Tuesday, November 19, 2013
Why the Early Abortion Pill Has Not Revolutionized Abortion Care
New York Magazine: Why the Abortion Pill Didn't Change Everything, by Ann Friedman:
In 1993, Time magazine declared mifepristone — the abortion pill that’s often called RU-486 — “The Pill that Changes Everything.” In 1999, The New York Times Magazine called it a “little white bombshell” with “enormous political consequences.” On a political level, activists hoped that it would allow women to sidestep clinic protests and make abortion less controversial. Advocates hoped — and anti-abortion groups feared — that the abortion pill would be prescribed by regular doctors, family practitioners and OB/GYNs, allowing women to have an abortion in the privacy of their home, far from the picket lines. It would move abortion toward the mainstream realm of routine health care. And on a medical level, women were curious about the method: taking a pill seemed to promise a more convenient, less invasive experience.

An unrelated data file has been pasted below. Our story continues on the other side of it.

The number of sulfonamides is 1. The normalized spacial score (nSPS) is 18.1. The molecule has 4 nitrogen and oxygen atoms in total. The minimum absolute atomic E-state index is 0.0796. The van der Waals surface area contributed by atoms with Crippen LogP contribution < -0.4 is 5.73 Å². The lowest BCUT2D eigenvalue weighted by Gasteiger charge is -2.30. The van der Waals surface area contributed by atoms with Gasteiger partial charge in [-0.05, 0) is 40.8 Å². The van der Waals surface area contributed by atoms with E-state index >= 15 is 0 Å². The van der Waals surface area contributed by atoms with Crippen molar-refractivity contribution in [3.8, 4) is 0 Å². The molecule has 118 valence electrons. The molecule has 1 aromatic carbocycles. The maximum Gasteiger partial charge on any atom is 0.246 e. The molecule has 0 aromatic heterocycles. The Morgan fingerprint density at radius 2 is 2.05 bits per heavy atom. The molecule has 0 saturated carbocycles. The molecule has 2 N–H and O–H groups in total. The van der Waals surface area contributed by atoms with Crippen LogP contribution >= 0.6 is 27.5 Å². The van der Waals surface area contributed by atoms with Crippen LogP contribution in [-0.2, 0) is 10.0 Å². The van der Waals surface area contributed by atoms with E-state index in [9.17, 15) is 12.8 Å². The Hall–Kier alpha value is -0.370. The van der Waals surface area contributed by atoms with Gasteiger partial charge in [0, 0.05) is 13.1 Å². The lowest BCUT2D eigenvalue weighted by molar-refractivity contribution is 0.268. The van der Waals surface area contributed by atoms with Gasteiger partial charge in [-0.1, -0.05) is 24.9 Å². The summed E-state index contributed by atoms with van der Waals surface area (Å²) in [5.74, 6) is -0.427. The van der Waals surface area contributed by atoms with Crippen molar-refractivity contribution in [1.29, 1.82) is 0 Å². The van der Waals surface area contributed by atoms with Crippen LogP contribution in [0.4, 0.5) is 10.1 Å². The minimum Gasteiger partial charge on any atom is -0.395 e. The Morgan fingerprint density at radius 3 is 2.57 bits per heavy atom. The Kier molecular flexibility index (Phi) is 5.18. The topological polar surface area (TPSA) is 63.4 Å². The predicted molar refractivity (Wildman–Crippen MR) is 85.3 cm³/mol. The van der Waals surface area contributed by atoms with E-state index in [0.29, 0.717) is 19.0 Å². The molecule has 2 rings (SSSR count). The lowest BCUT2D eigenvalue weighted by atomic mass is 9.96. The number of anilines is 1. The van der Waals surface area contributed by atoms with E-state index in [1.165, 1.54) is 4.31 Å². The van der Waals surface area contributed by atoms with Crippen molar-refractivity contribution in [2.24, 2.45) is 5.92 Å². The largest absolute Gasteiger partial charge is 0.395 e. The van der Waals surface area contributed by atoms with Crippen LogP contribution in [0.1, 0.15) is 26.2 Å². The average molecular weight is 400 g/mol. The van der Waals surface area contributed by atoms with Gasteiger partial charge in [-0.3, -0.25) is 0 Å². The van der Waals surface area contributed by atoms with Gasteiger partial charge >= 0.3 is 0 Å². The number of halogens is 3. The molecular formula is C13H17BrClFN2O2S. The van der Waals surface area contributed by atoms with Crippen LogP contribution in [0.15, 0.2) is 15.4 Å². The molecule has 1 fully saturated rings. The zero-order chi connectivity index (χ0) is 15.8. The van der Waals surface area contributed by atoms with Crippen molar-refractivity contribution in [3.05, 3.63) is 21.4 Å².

By 2013, though, it’s become clear that the pill hasn’t revolutionized the way most women get abortions; it’s become just another front in the legislative and legal battles over reproductive rights, one more method pro-choice activists must fight to defend. . . .